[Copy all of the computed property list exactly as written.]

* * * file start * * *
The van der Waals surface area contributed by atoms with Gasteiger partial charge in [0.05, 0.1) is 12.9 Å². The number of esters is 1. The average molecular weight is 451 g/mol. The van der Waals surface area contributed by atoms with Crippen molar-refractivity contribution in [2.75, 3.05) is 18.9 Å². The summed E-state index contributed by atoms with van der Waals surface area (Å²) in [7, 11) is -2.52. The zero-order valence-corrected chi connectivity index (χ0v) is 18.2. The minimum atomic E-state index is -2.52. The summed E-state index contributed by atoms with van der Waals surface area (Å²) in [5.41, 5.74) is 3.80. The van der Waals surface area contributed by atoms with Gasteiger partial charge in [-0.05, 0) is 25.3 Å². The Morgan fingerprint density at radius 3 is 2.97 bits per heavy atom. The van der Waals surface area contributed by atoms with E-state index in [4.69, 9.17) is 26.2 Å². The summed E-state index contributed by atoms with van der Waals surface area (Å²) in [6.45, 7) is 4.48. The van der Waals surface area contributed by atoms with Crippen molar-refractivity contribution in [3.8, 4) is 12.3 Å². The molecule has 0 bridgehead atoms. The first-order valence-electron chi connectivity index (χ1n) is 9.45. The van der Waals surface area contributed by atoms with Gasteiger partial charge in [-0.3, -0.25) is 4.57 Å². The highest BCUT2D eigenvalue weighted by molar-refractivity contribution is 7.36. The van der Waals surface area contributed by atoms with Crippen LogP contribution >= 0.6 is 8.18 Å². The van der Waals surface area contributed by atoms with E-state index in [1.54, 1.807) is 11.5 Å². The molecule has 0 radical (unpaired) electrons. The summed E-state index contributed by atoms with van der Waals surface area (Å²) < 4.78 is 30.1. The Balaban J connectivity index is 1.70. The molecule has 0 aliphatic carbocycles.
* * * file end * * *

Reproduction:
The van der Waals surface area contributed by atoms with Gasteiger partial charge in [0.05, 0.1) is 12.9 Å². The number of esters is 1. The average molecular weight is 451 g/mol. The van der Waals surface area contributed by atoms with Crippen molar-refractivity contribution in [2.75, 3.05) is 18.9 Å². The summed E-state index contributed by atoms with van der Waals surface area (Å²) in [7, 11) is -2.52. The zero-order valence-corrected chi connectivity index (χ0v) is 18.2. The minimum atomic E-state index is -2.52. The summed E-state index contributed by atoms with van der Waals surface area (Å²) in [5.41, 5.74) is 3.80. The van der Waals surface area contributed by atoms with Gasteiger partial charge in [-0.05, 0) is 25.3 Å². The Morgan fingerprint density at radius 3 is 2.97 bits per heavy atom. The van der Waals surface area contributed by atoms with E-state index in [4.69, 9.17) is 26.2 Å². The summed E-state index contributed by atoms with van der Waals surface area (Å²) in [6.45, 7) is 4.48. The van der Waals surface area contributed by atoms with Crippen molar-refractivity contribution in [3.8, 4) is 12.3 Å². The molecule has 0 bridgehead atoms. The first-order valence-electron chi connectivity index (χ1n) is 9.45. The van der Waals surface area contributed by atoms with Gasteiger partial charge in [-0.3, -0.25) is 4.57 Å². The highest BCUT2D eigenvalue weighted by molar-refractivity contribution is 7.36. The van der Waals surface area contributed by atoms with Crippen LogP contribution >= 0.6 is 8.18 Å². The van der Waals surface area contributed by atoms with E-state index in [1.54, 1.807) is 11.5 Å². The molecule has 0 radical (unpaired) electrons. The summed E-state index contributed by atoms with van der Waals surface area (Å²) < 4.78 is 30.1. The Balaban J connectivity index is 1.70. The molecule has 0 aliphatic carbocycles.